Effective altruists use evidence and reason to maximise the impact of their kindness. Joshua Howgego follows their lead to see if it can help him do good better
4 December 2019
THE Athena Hotel in Blackpool, UK, looks like any ordinary seaside guest house. Behind the net curtains, it is anything but. The guests, who typically stay for months, have been selected because they share a common mission, one so important that they can’t waste precious time cooking, doing laundry or holding down a normal job. They have come to Blackpool to save the world.
This is the world’s first hotel for “effective altruists”, people who take an evidence-based approach to helping others. It was purchased in 2018 with the proceeds of a cryptocurrency investment to allow data-driven philanthropists to dedicate themselves to improving and saving as many lives as possible. And yes, Blackpool was chosen for a reason. The 17-room hotel was a bargain at £130,000, freeing up the proprietor’s cash to subsidise the various projects being pursued.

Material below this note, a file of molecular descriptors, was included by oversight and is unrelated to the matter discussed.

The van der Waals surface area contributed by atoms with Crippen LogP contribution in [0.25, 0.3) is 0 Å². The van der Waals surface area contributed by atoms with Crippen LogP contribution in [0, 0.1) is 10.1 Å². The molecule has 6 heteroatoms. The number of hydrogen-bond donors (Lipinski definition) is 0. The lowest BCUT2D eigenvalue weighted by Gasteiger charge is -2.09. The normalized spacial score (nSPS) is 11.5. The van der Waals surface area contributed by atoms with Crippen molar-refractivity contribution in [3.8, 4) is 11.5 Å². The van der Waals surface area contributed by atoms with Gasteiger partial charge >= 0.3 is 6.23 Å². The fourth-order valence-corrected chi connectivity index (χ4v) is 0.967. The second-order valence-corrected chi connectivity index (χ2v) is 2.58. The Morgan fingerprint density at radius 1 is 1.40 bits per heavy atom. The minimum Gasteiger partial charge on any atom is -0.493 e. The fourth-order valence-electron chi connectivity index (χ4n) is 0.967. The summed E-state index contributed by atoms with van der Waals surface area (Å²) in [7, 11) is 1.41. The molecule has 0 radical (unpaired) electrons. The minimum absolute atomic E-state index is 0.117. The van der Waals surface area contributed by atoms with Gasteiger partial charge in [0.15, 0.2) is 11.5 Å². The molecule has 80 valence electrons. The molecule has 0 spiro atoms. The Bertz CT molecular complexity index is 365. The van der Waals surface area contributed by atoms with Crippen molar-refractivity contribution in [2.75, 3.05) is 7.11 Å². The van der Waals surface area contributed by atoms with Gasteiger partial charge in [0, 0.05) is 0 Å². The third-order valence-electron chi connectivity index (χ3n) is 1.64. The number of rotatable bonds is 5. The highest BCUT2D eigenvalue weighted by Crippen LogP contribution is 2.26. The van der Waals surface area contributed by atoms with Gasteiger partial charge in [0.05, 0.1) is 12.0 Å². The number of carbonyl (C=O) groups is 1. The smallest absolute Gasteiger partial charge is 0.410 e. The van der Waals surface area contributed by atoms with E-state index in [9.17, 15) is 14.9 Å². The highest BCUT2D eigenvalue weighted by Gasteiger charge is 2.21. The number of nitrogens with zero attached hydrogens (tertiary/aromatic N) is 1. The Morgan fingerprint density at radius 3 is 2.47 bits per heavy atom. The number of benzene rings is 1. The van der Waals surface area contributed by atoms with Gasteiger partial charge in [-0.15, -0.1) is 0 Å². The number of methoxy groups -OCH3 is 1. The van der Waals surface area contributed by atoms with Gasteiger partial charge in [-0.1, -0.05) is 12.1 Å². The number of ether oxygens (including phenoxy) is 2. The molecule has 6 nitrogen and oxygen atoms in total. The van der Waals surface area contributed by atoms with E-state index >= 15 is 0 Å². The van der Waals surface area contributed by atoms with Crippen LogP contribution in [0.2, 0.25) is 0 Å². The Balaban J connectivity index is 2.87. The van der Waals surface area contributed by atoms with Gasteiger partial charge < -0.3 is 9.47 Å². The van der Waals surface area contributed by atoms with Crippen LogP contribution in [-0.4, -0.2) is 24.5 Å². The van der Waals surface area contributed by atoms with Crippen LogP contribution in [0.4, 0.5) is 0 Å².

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When I first read about this place, I felt a twinge of guilt. Like many of us, I like to think I am a good person. I spend a few evenings a month volunteering with a charity that helps people with debt problems. I give money to my church. And I buy the occasional sandwich for homeless people. Learning about the hotel made me wonder if I could do good better.
Investigating how turned out to be a discombobulating experience. My principles were challenged in ways I never expected, and I ended up pondering some bizarre questions, not least how to think about the future of humanity. One thing is for sure: doing good …